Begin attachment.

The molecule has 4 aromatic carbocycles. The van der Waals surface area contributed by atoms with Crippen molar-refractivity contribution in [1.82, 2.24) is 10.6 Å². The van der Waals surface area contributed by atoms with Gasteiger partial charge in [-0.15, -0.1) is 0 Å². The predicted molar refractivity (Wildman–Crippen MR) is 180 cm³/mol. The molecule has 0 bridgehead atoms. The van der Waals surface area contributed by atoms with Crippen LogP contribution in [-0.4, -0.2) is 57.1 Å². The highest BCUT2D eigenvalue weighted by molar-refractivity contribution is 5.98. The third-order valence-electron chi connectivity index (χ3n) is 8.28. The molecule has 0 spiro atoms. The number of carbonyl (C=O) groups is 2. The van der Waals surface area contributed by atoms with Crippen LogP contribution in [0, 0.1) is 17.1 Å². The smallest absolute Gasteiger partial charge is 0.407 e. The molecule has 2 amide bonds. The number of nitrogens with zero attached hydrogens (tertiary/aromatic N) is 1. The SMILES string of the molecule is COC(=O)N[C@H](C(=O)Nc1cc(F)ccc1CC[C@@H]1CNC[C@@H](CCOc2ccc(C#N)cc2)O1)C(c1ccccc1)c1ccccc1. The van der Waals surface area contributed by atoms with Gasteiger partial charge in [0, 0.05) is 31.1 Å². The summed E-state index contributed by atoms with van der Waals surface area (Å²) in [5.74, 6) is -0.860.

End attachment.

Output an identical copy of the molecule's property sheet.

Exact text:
The molecule has 4 aromatic carbocycles. The van der Waals surface area contributed by atoms with Crippen molar-refractivity contribution in [1.82, 2.24) is 10.6 Å². The van der Waals surface area contributed by atoms with Gasteiger partial charge in [-0.15, -0.1) is 0 Å². The predicted molar refractivity (Wildman–Crippen MR) is 180 cm³/mol. The molecule has 0 bridgehead atoms. The van der Waals surface area contributed by atoms with Crippen LogP contribution in [-0.4, -0.2) is 57.1 Å². The highest BCUT2D eigenvalue weighted by molar-refractivity contribution is 5.98. The third-order valence-electron chi connectivity index (χ3n) is 8.28. The molecule has 0 spiro atoms. The number of carbonyl (C=O) groups is 2. The van der Waals surface area contributed by atoms with Crippen LogP contribution in [0, 0.1) is 17.1 Å². The smallest absolute Gasteiger partial charge is 0.407 e. The molecule has 2 amide bonds. The number of nitrogens with zero attached hydrogens (tertiary/aromatic N) is 1. The SMILES string of the molecule is COC(=O)N[C@H](C(=O)Nc1cc(F)ccc1CC[C@@H]1CNC[C@@H](CCOc2ccc(C#N)cc2)O1)C(c1ccccc1)c1ccccc1. The van der Waals surface area contributed by atoms with Gasteiger partial charge in [0, 0.05) is 31.1 Å². The summed E-state index contributed by atoms with van der Waals surface area (Å²) in [5.74, 6) is -0.860.